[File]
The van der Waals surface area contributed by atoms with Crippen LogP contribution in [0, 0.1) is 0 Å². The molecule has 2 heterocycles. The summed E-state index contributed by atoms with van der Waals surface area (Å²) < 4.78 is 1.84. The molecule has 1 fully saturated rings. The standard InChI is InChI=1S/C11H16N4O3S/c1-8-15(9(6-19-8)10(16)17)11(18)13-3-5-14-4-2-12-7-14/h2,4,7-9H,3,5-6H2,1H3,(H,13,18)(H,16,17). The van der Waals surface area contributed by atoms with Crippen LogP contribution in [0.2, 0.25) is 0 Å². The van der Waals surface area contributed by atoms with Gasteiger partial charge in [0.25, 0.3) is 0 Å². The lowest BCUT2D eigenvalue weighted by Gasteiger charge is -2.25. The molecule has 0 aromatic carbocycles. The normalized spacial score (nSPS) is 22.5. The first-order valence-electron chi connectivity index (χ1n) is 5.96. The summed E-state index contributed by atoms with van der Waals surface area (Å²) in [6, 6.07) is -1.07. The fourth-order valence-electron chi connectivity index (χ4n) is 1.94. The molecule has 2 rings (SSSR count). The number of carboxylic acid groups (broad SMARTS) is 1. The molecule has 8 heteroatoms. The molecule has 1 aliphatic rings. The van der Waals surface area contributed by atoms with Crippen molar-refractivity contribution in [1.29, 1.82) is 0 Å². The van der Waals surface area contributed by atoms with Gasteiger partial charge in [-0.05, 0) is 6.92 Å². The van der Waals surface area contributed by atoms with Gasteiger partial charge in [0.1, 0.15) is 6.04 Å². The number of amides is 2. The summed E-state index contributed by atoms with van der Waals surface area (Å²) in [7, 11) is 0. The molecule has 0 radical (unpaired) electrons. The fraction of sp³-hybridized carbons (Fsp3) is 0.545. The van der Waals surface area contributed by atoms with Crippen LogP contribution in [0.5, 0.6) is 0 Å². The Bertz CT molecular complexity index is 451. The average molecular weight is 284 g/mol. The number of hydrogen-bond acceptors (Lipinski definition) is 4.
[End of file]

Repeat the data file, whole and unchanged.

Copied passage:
The van der Waals surface area contributed by atoms with Crippen LogP contribution in [0, 0.1) is 0 Å². The molecule has 2 heterocycles. The summed E-state index contributed by atoms with van der Waals surface area (Å²) < 4.78 is 1.84. The molecule has 1 fully saturated rings. The standard InChI is InChI=1S/C11H16N4O3S/c1-8-15(9(6-19-8)10(16)17)11(18)13-3-5-14-4-2-12-7-14/h2,4,7-9H,3,5-6H2,1H3,(H,13,18)(H,16,17). The van der Waals surface area contributed by atoms with Crippen LogP contribution in [0.2, 0.25) is 0 Å². The van der Waals surface area contributed by atoms with Gasteiger partial charge in [0.25, 0.3) is 0 Å². The lowest BCUT2D eigenvalue weighted by Gasteiger charge is -2.25. The molecule has 0 aromatic carbocycles. The normalized spacial score (nSPS) is 22.5. The first-order valence-electron chi connectivity index (χ1n) is 5.96. The summed E-state index contributed by atoms with van der Waals surface area (Å²) in [6, 6.07) is -1.07. The fourth-order valence-electron chi connectivity index (χ4n) is 1.94. The molecule has 2 rings (SSSR count). The number of carboxylic acid groups (broad SMARTS) is 1. The molecule has 8 heteroatoms. The molecule has 1 aliphatic rings. The van der Waals surface area contributed by atoms with Crippen molar-refractivity contribution in [1.29, 1.82) is 0 Å². The van der Waals surface area contributed by atoms with Gasteiger partial charge in [-0.05, 0) is 6.92 Å². The van der Waals surface area contributed by atoms with Gasteiger partial charge in [0.1, 0.15) is 6.04 Å². The number of amides is 2. The summed E-state index contributed by atoms with van der Waals surface area (Å²) in [7, 11) is 0. The molecule has 0 radical (unpaired) electrons. The fraction of sp³-hybridized carbons (Fsp3) is 0.545. The van der Waals surface area contributed by atoms with Crippen LogP contribution in [0.5, 0.6) is 0 Å². The Bertz CT molecular complexity index is 451. The average molecular weight is 284 g/mol. The number of hydrogen-bond acceptors (Lipinski definition) is 4.